I'm using SATA hard drives on both systems without RAID at this time which is working fine. FX-Teleport is used between the systems which means I don't need a sound card or MIDI interface on the 2nd machine. This is one of the advantages of using Kontakt over Giga plus I can load VST's into Sonar which I use as my sequencer program. The total costs of my 2 computers at todays prices would be just over $2000. The Prescott processors are not necessary plus they run hotter as Lee mentioned.

    I would put extra money into quiet power supplies and CPU fans. This will really improve your recording environment.

    If you want to use GigaStudio, then you'll need the additional soundcard and MIDI interface until Max puts out his VST adapter. I would look into VSL Opus 1 if you want the legato performance option. This will also save on hard drive space.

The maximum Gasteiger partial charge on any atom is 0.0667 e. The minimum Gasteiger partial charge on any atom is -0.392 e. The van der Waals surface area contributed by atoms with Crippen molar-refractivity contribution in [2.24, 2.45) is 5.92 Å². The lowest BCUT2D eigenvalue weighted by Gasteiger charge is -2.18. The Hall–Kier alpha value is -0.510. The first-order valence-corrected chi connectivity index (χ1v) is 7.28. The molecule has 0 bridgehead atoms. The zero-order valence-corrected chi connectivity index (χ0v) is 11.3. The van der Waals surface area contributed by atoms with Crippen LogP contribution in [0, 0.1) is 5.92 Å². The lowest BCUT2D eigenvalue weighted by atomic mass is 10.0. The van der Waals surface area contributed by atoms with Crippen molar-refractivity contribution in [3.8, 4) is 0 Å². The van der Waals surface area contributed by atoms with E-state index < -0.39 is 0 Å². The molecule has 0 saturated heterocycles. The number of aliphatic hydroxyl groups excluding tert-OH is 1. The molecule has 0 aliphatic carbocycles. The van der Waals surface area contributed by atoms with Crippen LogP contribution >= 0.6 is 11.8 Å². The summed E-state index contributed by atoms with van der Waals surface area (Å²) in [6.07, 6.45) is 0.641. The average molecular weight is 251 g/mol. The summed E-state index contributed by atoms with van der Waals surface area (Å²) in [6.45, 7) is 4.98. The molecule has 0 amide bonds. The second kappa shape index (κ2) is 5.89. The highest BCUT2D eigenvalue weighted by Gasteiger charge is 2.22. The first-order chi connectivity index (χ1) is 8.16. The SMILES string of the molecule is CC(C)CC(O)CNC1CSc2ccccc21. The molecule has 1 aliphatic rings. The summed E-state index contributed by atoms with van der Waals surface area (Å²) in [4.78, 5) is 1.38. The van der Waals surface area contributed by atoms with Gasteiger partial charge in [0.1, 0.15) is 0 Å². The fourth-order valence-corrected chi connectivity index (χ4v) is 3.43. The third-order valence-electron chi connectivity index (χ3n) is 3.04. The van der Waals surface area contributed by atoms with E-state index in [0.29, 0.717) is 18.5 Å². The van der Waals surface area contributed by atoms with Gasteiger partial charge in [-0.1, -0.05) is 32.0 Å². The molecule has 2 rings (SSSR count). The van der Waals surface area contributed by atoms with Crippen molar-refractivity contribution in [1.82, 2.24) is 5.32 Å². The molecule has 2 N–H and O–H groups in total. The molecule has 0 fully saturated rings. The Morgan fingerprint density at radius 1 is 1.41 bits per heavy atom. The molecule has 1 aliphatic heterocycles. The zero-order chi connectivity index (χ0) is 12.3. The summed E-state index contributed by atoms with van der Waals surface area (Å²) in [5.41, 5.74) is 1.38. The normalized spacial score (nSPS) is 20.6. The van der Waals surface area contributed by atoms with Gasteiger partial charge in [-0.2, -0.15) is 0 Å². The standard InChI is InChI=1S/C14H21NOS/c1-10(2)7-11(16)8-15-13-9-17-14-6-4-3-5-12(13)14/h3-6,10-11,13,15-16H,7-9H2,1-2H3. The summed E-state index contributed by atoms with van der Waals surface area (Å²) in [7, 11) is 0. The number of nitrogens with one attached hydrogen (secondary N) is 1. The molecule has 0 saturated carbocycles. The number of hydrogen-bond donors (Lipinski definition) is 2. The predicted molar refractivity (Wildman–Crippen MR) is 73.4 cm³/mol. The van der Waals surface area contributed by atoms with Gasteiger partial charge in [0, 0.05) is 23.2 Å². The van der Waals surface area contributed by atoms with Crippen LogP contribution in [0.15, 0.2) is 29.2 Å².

I really think that with the proper tools that 2 computers will allow you to perfect your composing skills and you can do this including software and libraries for under $5000 or less. This technology is changing fast and you may want to just start out with one computer with 2 GB of memory and some of the smaller more manageable libraries so you can get some composing done.

  4. #4
    Senior Member
    Join Date
    Jul 1999
    Winsted, CT

    Re: months of prep...what do ya think?

    > the stuff you're buying won't even have components that are upgradable down the line

    > This technology is changing fast

    Not to disagree, but… These statements have always been true. And they will ALWAYS be true.

  5. #5

    Re: months of prep...what do ya think?

    Thanks for all the great advice. I appreciate you guys trying to save me money and making life easier. Only thing left for me to say in favor of doing this is I've been composing for a long time (going on 11 years) and I'm ready to make the step into the world of pro-gear and stop acting like a passive student. I'm well on my way with composition but I'm completely ignorant with audio gear and I feel I should jump onto this very important aspect of my future career ASAP. While it may be wiser to take the more reserved route I'd like to plunge head first and start getting first hand experience now.